No wonder the German economy is so strong.

Other things to note about Germans and Germany: the love of Wurst is not exaggerated in the stereotype. Germans really love their sausage. They even have butcheries dedicated solely to sausage; and in Berlin, the well-loved Currywurst (a fried pork sausage drowned with warm ketchup and liberally sprinkled with curry powder) even has its own museum ( see On the other hand, they also have a thriving vegetarian community, and all restaurants have a vegetarian section on the menu with plenty of appealing options to choose from. However, be warned – 'Vegetarian' in German ususally means 'drowned in cheese'.

Apart from the stereotype about German love for sausage, German love for beer is also not exaggerated. Here one can find many ways to drink beer – such as mixed with cola or fanta or even as a marinade for your sausage. There are over 200 types of German beer, including chili-flavoured beer, banana-flavoured beer, and even chocolate -flavoured beer, and boy, can they drink!
Germans seem to be generally suspicious of beverages that don't sparkle and you will generally have trouble finding still bottled water to buy. Which is odd since Germans also seem to be suspicious of drinking tap water.

Germans also seem to love foreign food (or rather the eingedeutscht version) and anywhere you go in Germany you will notice an abundance of thriving restaurants, particularly Kebap Häuser, where a typical dish is a doner kebab with a generous side of sauerkraut. The Germans have also borrowed the Italian concept of gelateria and turned it into what is known as an Eis-Cafe, where any kind of dessert with ice cream may be found, from waffles to strudel, to simply ice-cream cream on its own (also available in spaghetti form and known as Spaghetti Eis).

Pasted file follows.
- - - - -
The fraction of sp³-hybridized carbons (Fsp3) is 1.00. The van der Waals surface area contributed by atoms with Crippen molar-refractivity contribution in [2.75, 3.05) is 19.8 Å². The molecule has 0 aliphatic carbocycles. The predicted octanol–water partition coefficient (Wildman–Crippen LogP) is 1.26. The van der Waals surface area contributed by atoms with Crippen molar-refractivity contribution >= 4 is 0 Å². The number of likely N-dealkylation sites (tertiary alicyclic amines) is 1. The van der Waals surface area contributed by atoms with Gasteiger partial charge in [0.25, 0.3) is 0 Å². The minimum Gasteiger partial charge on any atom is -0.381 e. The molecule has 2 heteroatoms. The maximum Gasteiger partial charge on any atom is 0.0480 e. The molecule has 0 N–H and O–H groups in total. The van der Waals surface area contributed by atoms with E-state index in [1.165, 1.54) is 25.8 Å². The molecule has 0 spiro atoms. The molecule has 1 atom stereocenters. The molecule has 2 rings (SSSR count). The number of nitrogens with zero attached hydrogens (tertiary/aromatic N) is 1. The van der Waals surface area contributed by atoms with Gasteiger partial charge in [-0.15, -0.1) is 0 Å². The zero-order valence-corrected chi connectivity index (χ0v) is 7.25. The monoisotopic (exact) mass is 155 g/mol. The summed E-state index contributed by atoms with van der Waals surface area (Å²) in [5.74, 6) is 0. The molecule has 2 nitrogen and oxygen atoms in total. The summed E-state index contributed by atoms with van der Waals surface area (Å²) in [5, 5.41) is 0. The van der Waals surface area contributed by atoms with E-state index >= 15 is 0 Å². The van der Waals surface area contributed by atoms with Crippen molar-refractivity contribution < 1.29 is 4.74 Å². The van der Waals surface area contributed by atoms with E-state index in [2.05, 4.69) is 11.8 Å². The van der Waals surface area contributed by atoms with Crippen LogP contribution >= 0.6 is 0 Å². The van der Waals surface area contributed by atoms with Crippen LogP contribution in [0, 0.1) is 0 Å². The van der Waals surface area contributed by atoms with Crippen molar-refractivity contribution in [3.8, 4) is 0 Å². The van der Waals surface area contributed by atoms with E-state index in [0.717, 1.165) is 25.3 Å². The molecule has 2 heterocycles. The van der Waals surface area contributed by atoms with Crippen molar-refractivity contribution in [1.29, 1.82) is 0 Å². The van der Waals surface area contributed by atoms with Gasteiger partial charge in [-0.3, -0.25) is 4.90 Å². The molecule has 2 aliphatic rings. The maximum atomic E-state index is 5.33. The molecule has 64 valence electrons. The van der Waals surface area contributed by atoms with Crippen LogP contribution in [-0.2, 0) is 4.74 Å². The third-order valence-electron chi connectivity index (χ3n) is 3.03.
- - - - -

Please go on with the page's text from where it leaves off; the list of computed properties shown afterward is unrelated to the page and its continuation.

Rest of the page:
There is really so much to say about die Deutschen that I really could write an entire book about them and their culture! Actually,there is one: 'The Xenophobe's Guide to the Germans' (I borrowed it off my professor). They worship football, cars, David Hasselhof, and recycling; they don't know how to queue; and they hold a special place in their hearts for herbal remedies. And dogs; in fact, their dogs go with them everywhere, on buses, trams, and some Germans even have little buggies to attach to their bikes so that their dogs can come for the ride.

Anyways, that concludes this blog on the Germans, next week: A focus on the one city I haven't written about yet: my hometown!

An insider look at the special city of.... Gelsenkirchen.

Auf wiedersehen, meine Lesen!

(extra note: the above blog is dedicated to my avid reader, Katja Drope :D hope you like it, Kat!!)



  1. like this entry a lot! very funny. at least i remind how i tried to explain a friend from the uk. why we use "der, die, das"! he didnt catched the clue and i was getting crazy, cause i dont know how to explain it right. and i dont understand the germans and their addiction to sausages, i prefer a proper meal with steak or some chicken. ;)

    1. Thanks! :) glad to know you liked it! Yes there is sausage everywhere here - especially if Shalke are playing, I can smell the bratwurst from like 500m away!!

  2. Thank you so much! You have done a great job. I specially liked the part that Germans drink water to surprise their liver. I have to tell my father!
    And I have to admit: after 6 weeks in Turkey I yearn for a nicely grilled Bratwurst mit Senf.

    1. I laughed so much when I saw VegeWurst for sale at the biomarkt....

  3. I told you The Hoff was a good idea! ;) haha "Do you have an interest in Wurst?"